CFP – Special Issue of The Journal of Jewish Identities
Guest Edited by Sarah Phillips Casteel, Anna Guttman and Isabelle Hesse
Similarities between Jewish and colonial subjects in terms of exclusion and racism were identified in the immediate postwar years by thinkers such as Hannah Arendt and Aimé Césaire. Until recently, however, there has been little exchange between Jewish and postcolonial studies. On the one hand, this absence of comparative work can be attributed to postcolonial theory’s inability to “perceive Jews as anything other than as part of the majoritarian tradition” (Cheyette 2000: 54) or to “an unthinking association of Jews with a monolithic ‘Europe’” (Boyarin 1994: 425). On the other hand, as Bryan Cheyette argues elsewhere, there is a danger of universalizing and overwriting Jewish history by “construct[ing] Jews as ‘world-historical victims’ or the quintessential insider/outsider” (2013: 30).
Because of their tendency to perceive Jews either as conflated with victimhood or as part of the majoritarian culture, postcolonial theorists have largely overlooked the relationship between literary and theoretical representations of Europe's internal and external Others. Similarly, Jewish studies' insularity and the compartmentalization of Jewish and postcolonial studies has meant that postcolonial authors' persistent engagements with Jewishness have been neglected. Indeed, literary and cultural texts have often crossed over such boundaries in ways that challenge what Bryan Cheyette refers to as “disciplinary thinking” (2013: 6). Taking up Cheyette's recent call for “analogical thinking” (2013: 39) as well as Michael Rothberg's influential theorization of "multidirectional memory" (2009), this special issue will explore different avenues for bringing the fields of Jewish and postcolonial studies into a productive dialogue.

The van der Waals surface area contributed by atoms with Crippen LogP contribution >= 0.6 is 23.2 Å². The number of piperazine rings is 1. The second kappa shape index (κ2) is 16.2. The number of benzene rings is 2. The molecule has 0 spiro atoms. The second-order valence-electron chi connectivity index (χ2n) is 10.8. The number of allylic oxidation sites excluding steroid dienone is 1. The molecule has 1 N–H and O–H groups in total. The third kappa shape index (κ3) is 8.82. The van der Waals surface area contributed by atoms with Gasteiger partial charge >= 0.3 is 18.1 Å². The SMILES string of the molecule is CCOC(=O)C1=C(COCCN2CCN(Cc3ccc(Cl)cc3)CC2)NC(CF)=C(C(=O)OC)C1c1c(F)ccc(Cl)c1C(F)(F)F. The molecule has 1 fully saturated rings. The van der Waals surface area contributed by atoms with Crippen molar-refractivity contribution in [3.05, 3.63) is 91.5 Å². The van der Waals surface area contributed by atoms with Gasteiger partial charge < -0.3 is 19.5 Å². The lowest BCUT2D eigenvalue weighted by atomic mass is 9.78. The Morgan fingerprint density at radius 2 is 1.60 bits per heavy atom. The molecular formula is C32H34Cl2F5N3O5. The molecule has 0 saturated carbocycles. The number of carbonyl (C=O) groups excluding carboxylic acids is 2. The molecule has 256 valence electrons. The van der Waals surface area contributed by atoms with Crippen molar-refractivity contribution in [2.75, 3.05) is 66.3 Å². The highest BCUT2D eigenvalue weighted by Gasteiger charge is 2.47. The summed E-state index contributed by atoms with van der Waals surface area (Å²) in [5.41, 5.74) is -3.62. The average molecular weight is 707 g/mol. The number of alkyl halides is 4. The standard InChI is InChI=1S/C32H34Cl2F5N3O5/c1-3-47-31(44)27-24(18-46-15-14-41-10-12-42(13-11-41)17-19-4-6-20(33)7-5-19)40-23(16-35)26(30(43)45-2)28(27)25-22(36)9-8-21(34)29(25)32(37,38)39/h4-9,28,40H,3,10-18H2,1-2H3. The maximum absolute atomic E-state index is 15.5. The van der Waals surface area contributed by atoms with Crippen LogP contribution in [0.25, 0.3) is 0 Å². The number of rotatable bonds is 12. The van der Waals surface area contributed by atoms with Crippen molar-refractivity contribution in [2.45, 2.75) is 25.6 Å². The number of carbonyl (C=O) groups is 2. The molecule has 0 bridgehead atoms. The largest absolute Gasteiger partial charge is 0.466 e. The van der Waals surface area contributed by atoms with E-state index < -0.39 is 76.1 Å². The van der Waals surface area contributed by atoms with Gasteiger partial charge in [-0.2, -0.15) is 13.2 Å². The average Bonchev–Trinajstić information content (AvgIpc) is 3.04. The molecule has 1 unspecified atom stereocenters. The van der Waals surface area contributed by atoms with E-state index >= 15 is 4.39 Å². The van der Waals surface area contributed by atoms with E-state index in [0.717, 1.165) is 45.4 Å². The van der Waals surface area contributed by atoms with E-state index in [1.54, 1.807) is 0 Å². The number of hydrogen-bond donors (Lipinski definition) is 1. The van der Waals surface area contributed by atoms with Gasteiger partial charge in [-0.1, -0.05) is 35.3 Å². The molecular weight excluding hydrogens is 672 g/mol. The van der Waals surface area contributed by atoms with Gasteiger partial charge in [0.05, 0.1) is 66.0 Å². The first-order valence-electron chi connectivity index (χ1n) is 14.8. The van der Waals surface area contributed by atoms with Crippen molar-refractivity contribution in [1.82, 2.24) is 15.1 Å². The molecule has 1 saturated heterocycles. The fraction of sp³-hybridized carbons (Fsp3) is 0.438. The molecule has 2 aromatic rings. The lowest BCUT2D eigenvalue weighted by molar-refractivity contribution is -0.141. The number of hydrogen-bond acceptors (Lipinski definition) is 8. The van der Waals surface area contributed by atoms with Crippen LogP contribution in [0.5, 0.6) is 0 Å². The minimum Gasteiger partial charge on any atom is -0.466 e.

We welcome papers that approach the intersection of Jewish and postcolonial studies from a literary, theoretical, or cultural studies perspective and that do one or more of the following:
- draw attention to "horizontal" relations among minority and subaltern communities, including Jews, rather than focusing exclusively on "vertical" relations between majority and minority cultures
- make a case for the importance of literary and cultural expressions as aesthetic modes that foreground these horizontal relationships between Jews and other Others
- challenge disciplinary boundaries, including those between Jewish, ethnic, and postcolonial studies
- broaden the purview of Jewish literary and cultural studies and expand the analysis of textual constructions of Jewishness
- foreground representations, theories, and discourses of Jewishness outside of / beyond Europe and the United States
Please submit articles (7,000 – 10,000 words) and a short academic bio (100-200 words) by 1st December 2017 to the special issue editors:
Sarah Phillips Casteel (email@example.com)
Anna Guttman (firstname.lastname@example.org)
Isabelle Hesse (email@example.com)
Papers should be sent electronically as Word e-mail attachments. Manuscripts should be prepared using the Chicago Manual of Style. Please include an abstract of 150 words (or less) and a biographical note. Submissions must be in the English language and are considered for publication on the understanding that the author(s) offer The Journal of Jewish Identities the exclusive option to publish and that the paper is not currently under consideration for publication elsewhere. It is the responsibility of the author to obtain permission for using any previously published material.
1. Article text should be formatted in 12 point Times New Roman, double-spaced, ragged margins (that is, left justification, not full), one-inch margins all around.
2. The article will be copy edited to conform to Chicago Manual of Style guidelines in matters of form and usage, and Merriam and Webster’s Tenth Collegiate Dictionary in matters of spelling.
3. Citations must be in the form of endnotes, formatted in Chicago/Turabian style. In citations, all non-English source titles must be rendered in the original language. That is, Latin-alphabet sources must be in the original French or German, for example, following capitalization rules for that language. Non-Latin-alphabet source titles must be transliterated from the Russian or Hebrew, say, following the Library of Congress system. Translations of such titles into English is unnecessary.